Sunday, November 23, 2008

why bother?

So one of the questions that arises from the ongoing comment thread in the "Karen's Wish" post (over 40 comments thus far) is this:

When it comes to seeking religious harmony, why bother?

To me, the question is similar to asking why we bother doing anything when we know, bone-deep, that death awaits all of us, that all our efforts will eventually come to nothing, that the entire human race is, ultimately, a minuscule thing on the cosmic scale-- its history a mere Nabokovian spark between two eternities of blackness.

Full disclosure: I'm not a utopianist, and not a fan of John Lennon's vision that the world will "live as one," mainly because that sort of rhetoric is easy to utter, but immediately bogs down when we try to get into specifics.

I think human existence is a messy business, and will remain so. We haven't really evolved in an emotional sense: we still understand and, more important, relate to the motives of ancient literary figures. Humans haven't changed, not where it counts, and until we start tinkering directly with our genes, we'll still be the same venal species we've always been, with or without religion.

Yet we strive. We hope. Why?

Maybe it's a bit like cleaning your kitchen: you know it's going to be dirty again come the next meal, yet you still cook, eat, and clean up. Or maybe hope is linked to the ancient throb of the survival impulse, but why is there such an impulse in the first place?
Questions. Always more questions.


_

2 comments:

Rhesus said...

I see more hope in less harmony. Real harmony requires the giving-up of some distinctive quality by all the parties involved. This rarely happens.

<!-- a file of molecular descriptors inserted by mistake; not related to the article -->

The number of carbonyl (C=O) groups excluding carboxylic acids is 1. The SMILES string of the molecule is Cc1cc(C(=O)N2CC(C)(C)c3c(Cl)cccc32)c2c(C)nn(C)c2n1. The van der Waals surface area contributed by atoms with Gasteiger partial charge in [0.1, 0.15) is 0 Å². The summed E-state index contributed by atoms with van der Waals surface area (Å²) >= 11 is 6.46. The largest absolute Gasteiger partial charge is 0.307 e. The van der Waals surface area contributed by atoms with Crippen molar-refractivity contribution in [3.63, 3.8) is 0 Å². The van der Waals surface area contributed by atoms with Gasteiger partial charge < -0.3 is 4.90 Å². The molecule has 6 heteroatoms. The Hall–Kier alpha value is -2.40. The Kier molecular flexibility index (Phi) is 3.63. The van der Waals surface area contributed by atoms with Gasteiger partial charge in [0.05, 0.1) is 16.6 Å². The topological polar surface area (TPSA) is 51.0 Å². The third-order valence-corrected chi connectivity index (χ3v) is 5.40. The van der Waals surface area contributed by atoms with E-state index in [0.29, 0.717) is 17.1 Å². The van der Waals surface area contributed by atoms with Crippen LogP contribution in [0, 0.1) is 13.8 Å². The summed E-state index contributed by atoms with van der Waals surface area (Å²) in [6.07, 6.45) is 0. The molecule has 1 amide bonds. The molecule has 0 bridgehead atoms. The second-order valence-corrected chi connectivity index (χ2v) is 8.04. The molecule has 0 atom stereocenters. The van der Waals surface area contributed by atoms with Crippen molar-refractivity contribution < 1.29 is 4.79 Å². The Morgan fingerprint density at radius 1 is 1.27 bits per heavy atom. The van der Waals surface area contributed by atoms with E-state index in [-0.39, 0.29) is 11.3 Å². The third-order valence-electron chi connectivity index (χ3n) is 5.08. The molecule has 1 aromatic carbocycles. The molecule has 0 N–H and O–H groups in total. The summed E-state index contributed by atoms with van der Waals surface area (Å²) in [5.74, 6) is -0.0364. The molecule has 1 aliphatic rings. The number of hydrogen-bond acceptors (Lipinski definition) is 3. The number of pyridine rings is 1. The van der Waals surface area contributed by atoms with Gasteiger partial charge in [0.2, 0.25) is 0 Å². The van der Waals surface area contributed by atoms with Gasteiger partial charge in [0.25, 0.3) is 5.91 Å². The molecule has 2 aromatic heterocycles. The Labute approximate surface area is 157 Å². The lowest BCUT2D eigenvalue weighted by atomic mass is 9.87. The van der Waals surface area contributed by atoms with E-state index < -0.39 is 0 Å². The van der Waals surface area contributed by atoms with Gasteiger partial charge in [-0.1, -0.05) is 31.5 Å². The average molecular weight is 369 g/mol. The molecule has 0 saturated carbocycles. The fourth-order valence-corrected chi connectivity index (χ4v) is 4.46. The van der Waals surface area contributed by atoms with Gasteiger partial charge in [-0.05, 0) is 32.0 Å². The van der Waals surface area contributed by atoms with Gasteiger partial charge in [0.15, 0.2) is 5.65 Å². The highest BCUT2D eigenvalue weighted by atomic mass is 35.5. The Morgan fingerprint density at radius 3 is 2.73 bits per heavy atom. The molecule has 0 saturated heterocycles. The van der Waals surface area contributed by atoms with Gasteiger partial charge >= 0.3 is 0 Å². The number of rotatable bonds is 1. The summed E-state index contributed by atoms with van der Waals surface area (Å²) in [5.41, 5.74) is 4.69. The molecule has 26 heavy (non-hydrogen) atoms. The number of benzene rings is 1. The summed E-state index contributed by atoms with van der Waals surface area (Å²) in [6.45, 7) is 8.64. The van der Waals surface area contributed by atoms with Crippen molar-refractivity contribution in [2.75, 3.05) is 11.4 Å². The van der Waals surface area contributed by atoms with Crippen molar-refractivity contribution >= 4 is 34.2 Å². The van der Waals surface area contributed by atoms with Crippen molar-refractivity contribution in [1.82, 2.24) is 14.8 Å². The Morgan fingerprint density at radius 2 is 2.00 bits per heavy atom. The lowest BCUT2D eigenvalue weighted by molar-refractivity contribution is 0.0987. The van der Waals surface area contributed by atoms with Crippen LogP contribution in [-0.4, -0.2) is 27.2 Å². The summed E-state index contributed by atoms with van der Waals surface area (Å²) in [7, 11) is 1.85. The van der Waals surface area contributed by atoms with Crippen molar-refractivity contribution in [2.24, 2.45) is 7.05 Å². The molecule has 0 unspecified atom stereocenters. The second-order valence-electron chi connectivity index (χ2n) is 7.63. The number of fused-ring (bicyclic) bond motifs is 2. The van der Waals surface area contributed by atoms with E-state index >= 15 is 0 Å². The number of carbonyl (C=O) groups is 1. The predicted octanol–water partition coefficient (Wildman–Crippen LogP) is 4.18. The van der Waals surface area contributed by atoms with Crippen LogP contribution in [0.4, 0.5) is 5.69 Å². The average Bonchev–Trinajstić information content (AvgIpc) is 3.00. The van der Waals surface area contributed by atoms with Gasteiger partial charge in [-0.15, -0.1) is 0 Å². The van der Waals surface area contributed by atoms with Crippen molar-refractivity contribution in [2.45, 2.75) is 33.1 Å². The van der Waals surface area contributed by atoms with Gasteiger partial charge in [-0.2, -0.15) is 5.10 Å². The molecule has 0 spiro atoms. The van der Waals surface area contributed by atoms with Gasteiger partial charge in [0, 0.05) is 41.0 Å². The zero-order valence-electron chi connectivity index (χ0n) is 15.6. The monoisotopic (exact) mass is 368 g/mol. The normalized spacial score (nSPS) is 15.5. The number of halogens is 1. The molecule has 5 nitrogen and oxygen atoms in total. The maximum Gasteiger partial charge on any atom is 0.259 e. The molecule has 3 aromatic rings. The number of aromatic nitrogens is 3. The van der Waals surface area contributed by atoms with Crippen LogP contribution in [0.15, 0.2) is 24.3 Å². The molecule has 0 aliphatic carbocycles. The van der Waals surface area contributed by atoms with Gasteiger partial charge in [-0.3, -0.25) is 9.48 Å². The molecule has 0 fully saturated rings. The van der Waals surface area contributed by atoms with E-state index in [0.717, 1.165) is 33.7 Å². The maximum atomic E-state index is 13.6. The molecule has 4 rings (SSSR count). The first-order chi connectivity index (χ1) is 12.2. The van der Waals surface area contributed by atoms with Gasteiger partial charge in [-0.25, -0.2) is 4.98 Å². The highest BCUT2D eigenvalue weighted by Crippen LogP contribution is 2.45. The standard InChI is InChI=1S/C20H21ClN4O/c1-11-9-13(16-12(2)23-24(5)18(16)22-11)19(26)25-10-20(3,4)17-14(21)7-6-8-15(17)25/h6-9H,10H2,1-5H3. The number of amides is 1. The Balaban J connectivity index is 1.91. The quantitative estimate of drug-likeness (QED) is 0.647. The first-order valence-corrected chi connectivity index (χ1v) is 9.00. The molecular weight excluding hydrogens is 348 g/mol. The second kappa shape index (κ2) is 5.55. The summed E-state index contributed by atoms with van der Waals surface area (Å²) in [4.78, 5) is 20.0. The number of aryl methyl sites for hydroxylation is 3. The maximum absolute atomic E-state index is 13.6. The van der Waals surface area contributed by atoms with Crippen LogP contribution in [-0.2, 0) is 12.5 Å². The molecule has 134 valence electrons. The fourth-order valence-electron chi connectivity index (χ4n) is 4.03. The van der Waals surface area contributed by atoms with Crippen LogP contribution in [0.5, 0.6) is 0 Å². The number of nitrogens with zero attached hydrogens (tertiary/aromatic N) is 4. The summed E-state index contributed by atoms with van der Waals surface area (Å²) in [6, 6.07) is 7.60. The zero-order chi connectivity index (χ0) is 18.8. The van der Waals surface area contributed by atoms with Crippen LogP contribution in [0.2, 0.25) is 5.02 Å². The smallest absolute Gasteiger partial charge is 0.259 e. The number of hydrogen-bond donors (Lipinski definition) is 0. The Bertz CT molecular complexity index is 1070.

More common is situations where one party is privileged in some way over the others. A marriage in which the wife is totally submissive to the husband shows a lot of evident harmony.

Better to have freedom and contention than submission and harmony.

Anonymous said...

I doubt that even the "Watchmen's" attempt at a Utopian society would succeed in today's pessimistic one. However, I hope they get the film right.

The closest religions may ever get to existing in harmony, is if someone plugs us all into a "Matrix" and makes sure the plugs are solid and aren't subject to technical glitches or power outages. Sometimes, I wish I lived back in the times when my scientific-minded brain didn’t have to overanalyze all of the data that is constantly being fed into it by dubious sources, which of course, include a lot of religions, and their minions, that will be proven wrong if there ever is a judgment day. Whoever said, “live life like it was your last day,” had it right, but they must have also been a bit more well off than most.

Personally, I still can't believe that we aren't all living in our own virtual reality worlds surrounded by a buffet of big breasted women, fast cars and planes, great food, and even better, drink, while living in our very own palaces/beach resorts/distant planets. The nineties sure got this prediction wrong.

John, on my way back to Daejeon